Special Publications

Time of Your Life

Red Bluff Daily News Special Publications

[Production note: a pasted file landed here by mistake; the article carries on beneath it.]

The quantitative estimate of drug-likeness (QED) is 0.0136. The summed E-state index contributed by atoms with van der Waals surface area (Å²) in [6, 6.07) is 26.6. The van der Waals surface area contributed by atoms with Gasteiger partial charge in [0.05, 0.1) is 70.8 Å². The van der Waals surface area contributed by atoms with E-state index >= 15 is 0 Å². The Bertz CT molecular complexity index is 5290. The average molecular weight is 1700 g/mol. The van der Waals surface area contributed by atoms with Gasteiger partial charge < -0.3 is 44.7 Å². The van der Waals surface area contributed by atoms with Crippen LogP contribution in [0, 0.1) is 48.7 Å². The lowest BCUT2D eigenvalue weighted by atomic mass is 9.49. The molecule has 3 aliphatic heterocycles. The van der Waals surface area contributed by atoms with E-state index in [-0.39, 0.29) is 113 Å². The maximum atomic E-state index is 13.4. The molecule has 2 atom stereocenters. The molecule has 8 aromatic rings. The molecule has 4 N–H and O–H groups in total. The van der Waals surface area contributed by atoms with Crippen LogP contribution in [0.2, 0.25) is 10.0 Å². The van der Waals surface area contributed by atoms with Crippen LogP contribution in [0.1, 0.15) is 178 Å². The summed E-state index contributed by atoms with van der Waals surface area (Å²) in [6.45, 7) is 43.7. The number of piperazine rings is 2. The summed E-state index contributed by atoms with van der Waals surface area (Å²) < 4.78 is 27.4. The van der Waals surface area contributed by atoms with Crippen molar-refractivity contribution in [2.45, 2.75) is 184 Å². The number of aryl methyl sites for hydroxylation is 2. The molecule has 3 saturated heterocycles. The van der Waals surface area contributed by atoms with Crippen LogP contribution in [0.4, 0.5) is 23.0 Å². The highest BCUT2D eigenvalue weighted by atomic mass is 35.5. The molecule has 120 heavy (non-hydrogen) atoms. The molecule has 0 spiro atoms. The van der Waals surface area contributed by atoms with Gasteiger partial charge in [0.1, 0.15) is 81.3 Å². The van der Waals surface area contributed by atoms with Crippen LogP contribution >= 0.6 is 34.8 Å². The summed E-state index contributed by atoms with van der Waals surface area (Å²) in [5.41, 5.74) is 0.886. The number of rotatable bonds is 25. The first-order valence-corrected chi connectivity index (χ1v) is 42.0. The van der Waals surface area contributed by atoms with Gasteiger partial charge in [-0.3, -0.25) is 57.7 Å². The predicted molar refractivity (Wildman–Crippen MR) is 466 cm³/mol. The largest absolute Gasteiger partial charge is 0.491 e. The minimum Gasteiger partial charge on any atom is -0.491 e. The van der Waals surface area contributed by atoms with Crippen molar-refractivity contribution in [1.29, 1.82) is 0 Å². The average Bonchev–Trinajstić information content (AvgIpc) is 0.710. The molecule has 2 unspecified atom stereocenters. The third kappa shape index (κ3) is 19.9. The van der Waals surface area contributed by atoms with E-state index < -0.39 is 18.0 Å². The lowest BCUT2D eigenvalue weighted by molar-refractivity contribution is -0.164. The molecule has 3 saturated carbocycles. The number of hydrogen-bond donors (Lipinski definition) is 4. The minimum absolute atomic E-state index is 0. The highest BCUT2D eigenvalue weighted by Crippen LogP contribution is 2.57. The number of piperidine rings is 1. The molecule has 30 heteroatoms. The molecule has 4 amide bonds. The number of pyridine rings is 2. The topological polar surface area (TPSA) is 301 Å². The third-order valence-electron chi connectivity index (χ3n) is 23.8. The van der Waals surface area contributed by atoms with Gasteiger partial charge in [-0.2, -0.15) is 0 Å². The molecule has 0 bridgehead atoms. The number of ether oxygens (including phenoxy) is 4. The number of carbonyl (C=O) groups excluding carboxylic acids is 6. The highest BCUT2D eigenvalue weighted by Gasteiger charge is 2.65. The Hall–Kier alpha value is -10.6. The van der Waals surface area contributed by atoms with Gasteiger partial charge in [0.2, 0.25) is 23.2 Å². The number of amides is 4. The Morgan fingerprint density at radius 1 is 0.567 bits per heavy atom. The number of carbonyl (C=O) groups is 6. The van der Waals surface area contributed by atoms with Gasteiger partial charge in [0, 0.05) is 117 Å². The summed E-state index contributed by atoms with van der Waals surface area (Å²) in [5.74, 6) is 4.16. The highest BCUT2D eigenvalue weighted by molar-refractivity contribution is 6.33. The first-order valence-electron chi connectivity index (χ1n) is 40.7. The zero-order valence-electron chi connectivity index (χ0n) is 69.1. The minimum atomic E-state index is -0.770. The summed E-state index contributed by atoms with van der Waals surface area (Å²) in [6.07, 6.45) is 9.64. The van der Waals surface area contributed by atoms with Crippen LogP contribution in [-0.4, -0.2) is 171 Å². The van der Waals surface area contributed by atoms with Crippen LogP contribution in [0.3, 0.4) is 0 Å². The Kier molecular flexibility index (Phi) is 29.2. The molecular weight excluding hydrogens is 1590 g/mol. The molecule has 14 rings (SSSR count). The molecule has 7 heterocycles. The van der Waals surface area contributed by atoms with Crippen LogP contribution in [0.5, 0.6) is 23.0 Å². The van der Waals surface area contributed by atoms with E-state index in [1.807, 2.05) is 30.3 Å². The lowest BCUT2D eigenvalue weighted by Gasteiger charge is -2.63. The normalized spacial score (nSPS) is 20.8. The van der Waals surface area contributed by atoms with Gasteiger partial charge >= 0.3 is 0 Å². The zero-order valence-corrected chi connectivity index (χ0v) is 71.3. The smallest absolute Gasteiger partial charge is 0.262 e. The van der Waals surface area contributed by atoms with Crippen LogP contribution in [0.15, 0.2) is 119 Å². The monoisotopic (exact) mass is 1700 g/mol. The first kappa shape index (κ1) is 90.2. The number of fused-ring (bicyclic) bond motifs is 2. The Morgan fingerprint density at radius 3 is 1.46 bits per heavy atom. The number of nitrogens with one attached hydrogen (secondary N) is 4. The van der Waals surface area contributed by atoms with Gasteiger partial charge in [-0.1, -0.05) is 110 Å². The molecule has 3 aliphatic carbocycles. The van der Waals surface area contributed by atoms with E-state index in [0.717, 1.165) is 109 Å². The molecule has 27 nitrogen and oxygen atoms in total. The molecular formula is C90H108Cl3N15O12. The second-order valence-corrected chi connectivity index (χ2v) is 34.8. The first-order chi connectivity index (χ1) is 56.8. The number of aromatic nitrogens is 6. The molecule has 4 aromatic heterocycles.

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CONTRIBUTED Trees don't always fall in a predictable manner, creating a hazard for yourself and your property. StatePoint One in five DIY-ers tackling home renovations ends up in the hospital each year due to acci- dents, according to the Home Safety Council. Don't become a statistic. Here are the seven most dan- gerous DIY home renovations you should leave to the experts. TreeTrimming&Removal Trees don't always fall in a pre- dictable manner, creating a haz- ard for yourself and your prop- erty. It's best to consult a certified arborist, no matter how handy you are with power tools. "If a tree falls during a storm, a DIY mishap, or a careless neigh- bor's landscaping project, take photos and contact your claims adjuster as soon as possible," says Erie Insurance Vice President and Product Manager, Joe Vahey. "Your adjuster can help evaluate the damage and explain how your homeowners insurance can help." Asbestos Removal Many homes built before 1980 contain asbestos. Before renovat- ing, it's a smart idea to have your home inspected for asbestos-con- taining materials by accredited professionals. Leave clean-up to experts, and limit your exposure to the area. Inhaling airborne fi- bers may cause harmful respira- tory problems. Roof Repair When faced with severe storm damage, homeowners often look for a quick fix for roof damage. Rather than running the risk of falling or injuring yourself, have your homeowners insurance claims adjuster verify damage and schedule repair work with an experienced company. In the long run, this will save you time, money and help you avoid inju- ries. Electrical Repairs While it may be easy to change a light switch or install a ceiling fan (make sure your power is turned off before you start), re- placing circuits and other larger projects should be done by pro- HOMEIMPROVEMENT The7most dangerous DIY home renovations Bethel Assembly of God Church was the site of a 100th birthday party for Rosie Dawson on Sunday, June 21. More than 100 friends and relatives attended the event, in- cluding all of her children and grandchildren. Some came from as far away as Iowa and Texas to help honor her. Dawson was born sixth of 11 children on June 22, 1915 in Ruff, Washington to German immigrant parents from what is now Romania and Moldavia. The family moved to the Capay area near Orland in 1927. She attended a German Congrega- tional Church that her father and uncles built. After graduating from eighth grade at Capay School, Dawson began working in the fruit or- chards and doing housework. At 17, she moved to Berkeley to do live-in house work, enjoying the Bay Area of the 1930s. In 1939, Rosie married Wilmer Dawson and was blessed with 68 years of marriage. They lived in Orland for three years before moving to Stirling City where their three children, Jane, Karen and Dan, were born. The Diamond Match mill in Stir- ling City closed in 1958, and the Dawsons moved to Red Bluff. Rosie now has 12 grand chil- dren, 17 great grand children and six great, great grand chil- dren. From long before her mar- riage, Dawson had a deep com- mitment to serve Jesus. She taught Sunday school for about 40 years and was active in and led women's ministries for many years. Dawson continues to attend Bethel Church in Red Bluff and enjoys spending time with her ever expanding family. MILESTONE Rosie Dawson celebrates 100th birthday SENIA OWENSBY — DAILY NEWS Rosie Dawson receives a hug from 3-year-old Jherika Tsi St. John at her 100th birthday celebration. COURTESY PHOTO BY LAURENCE D'ALBERTI Rosie Dawson celebrated her 100th birthday Sunday at Bethel Assembly in Red Bluff. She is pictured playing the harmonica with her son, Dan Dawson. Caringforalovedonecanbemorethan you expected. But you're not alone. Connect with experts and other caregivers aarp.org/caregiving 1.877.333.5885 DAILY NEWS FILE PHOTO Corning Volunteer Fire Department Chief Martin Spannaus congratulates Dave Linnet on winning Corning Exchange Club Firefighter of the Year in 2012. it'snot 'sfault byTheShelterPetProject.org Linnethasthekeytothriving Giving back With three grandsons, a granddaughter and another grandchild on the way, giving back is something the life-long Corning resident now does to be an example for his grandchil- dren. Linnet has always enjoyed helping people and his commu- nity, but now that he sold his business and retired, he has more time to do so, he said. "Every day I'm looking for something to do," Linnet said. "It's so easy to be involved in your community. It can be something simple like taking shopping carts back to where they belong or cutting grass. I made a great living in the city of Corning so now that I'm able, I'm giving back." While Linnet is a Corning City Councilman, a position he has held since March 2011, his involvement, which has in- cluded Corning Rotary, Pay It Forward and doing clean-ups with his grandsons, goes back a bit further. The day he joined the council came just one day after he had joined the Corning Volunteer Fire Department, something he had thought that at his age he couldn't do, but Chief Mar- tin Spannaus encouraged him, Linnet said. "I always wanted to do it, but when I finally got the time I thought I was too old to do it," Linnet said. "The chief told me I wasn't. I was in my 50s when I joined. It's a good family to be apart of. I'm just lucky I have time and can do a lot of calls." SENIOR PROFILE By Julie Zeeb jzeeb@redbluffdailynews.com @DN_Zeeb on Twitter Corning » Between working full-time for Dudley and Associates Truck Stop for 18 years and then starting his own business, Linnets Tires, which he had for 24 years, in 1990 there just wasn't enough time to do all the community service projects Dave Linnet wanted to do. "Every day I'm looking for something to do. It's so easy to be involved in your community. It can be something simple like taking shopping carts back to where they belong or cutting grass." — Dave Linnet, Corning City Councilman LINNET » PAGE 5 DIY » PAGE 5 RCFE#525002546 OurgoalatBrookdaleAssistedLiving&MemoryCareCommunity is to meet each resident's individual needs while maintaining the highest level of choice, dignity, privacy, and respect - all in a homelike atmosphere. AssistedLiving AssistedlivingatBrookdaleRedBluffisdesignedforsenioradultswhowishto maintain their independent lifestyle but may need some additional assistance to do so. Basic Services include: • 3 delicious meals served daily • 24-hour specially-trained on-site staff • Engaging activities • Apartment maintenance • Weekly housekeeping and linen service • Scheduled transportation • All utilities paid • Emergency call systems in each apartment In addition to the Basic Services we provide each of our residents, Brookdale Red Bluff also offers Personalized Assistance Plans www.brookdale.com 705LutherRoad•RedBluff (530) 529-2900 •www.brookdale.com EQU AL HOUS ING OPPORTUN ITY Brookdale Red Bluff FormerlyEmeritus ® at Lassen House Assisted Living | Alzheimer's & Dementia Care 750DavidAvenue,RedBluff•527-9193• www.tehamaestatesretirement.com TehamaEstatesProvides: •3DeliciousHealthyMealsEachDay • Daily Housekeeping • 24 Hour Staffing, 365 Days of the Year • Utilities Included (except phone & cable) • Transportation • Fun Activities and Events Coupon Special $400 off Your Monthly Rental Rate For 6 Months * Summer Summer Tehama Estates The areas #1 Senior Housing Provider SeniorRetirementApartments findusonFacebook *leaserequired-newresidentsonly TIMEOFYOURLIFE » redbluffdailynews.com Thursday, June 25, 2015 » MORE ATFACEBOOK.COM/RBDAILYNEWS AND TWITTER.COM/REDBLUFFNEWS C1 ★